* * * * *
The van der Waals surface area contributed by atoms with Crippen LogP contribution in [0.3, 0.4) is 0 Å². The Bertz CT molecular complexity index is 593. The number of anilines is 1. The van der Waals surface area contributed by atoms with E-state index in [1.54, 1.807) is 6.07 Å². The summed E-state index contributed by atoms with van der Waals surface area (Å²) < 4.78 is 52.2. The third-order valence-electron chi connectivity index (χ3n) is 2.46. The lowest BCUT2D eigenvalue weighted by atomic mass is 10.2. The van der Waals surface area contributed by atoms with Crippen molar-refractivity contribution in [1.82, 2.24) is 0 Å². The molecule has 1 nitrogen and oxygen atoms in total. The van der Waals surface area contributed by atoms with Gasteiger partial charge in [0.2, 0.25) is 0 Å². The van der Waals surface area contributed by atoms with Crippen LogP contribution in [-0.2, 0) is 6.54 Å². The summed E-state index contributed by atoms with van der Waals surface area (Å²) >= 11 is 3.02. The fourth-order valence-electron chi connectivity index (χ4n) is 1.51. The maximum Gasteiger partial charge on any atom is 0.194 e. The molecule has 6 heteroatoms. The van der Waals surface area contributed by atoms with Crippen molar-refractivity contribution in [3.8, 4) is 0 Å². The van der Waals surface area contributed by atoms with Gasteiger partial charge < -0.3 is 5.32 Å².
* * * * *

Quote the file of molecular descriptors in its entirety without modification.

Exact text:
The van der Waals surface area contributed by atoms with Crippen LogP contribution in [0.3, 0.4) is 0 Å². The Bertz CT molecular complexity index is 593. The number of anilines is 1. The van der Waals surface area contributed by atoms with E-state index in [1.54, 1.807) is 6.07 Å². The summed E-state index contributed by atoms with van der Waals surface area (Å²) < 4.78 is 52.2. The third-order valence-electron chi connectivity index (χ3n) is 2.46. The lowest BCUT2D eigenvalue weighted by atomic mass is 10.2. The van der Waals surface area contributed by atoms with Crippen molar-refractivity contribution in [1.82, 2.24) is 0 Å². The molecule has 1 nitrogen and oxygen atoms in total. The van der Waals surface area contributed by atoms with Gasteiger partial charge in [0.2, 0.25) is 0 Å². The van der Waals surface area contributed by atoms with Crippen LogP contribution in [-0.2, 0) is 6.54 Å². The summed E-state index contributed by atoms with van der Waals surface area (Å²) >= 11 is 3.02. The fourth-order valence-electron chi connectivity index (χ4n) is 1.51. The maximum Gasteiger partial charge on any atom is 0.194 e. The molecule has 6 heteroatoms. The van der Waals surface area contributed by atoms with Crippen molar-refractivity contribution in [3.8, 4) is 0 Å². The van der Waals surface area contributed by atoms with Gasteiger partial charge < -0.3 is 5.32 Å².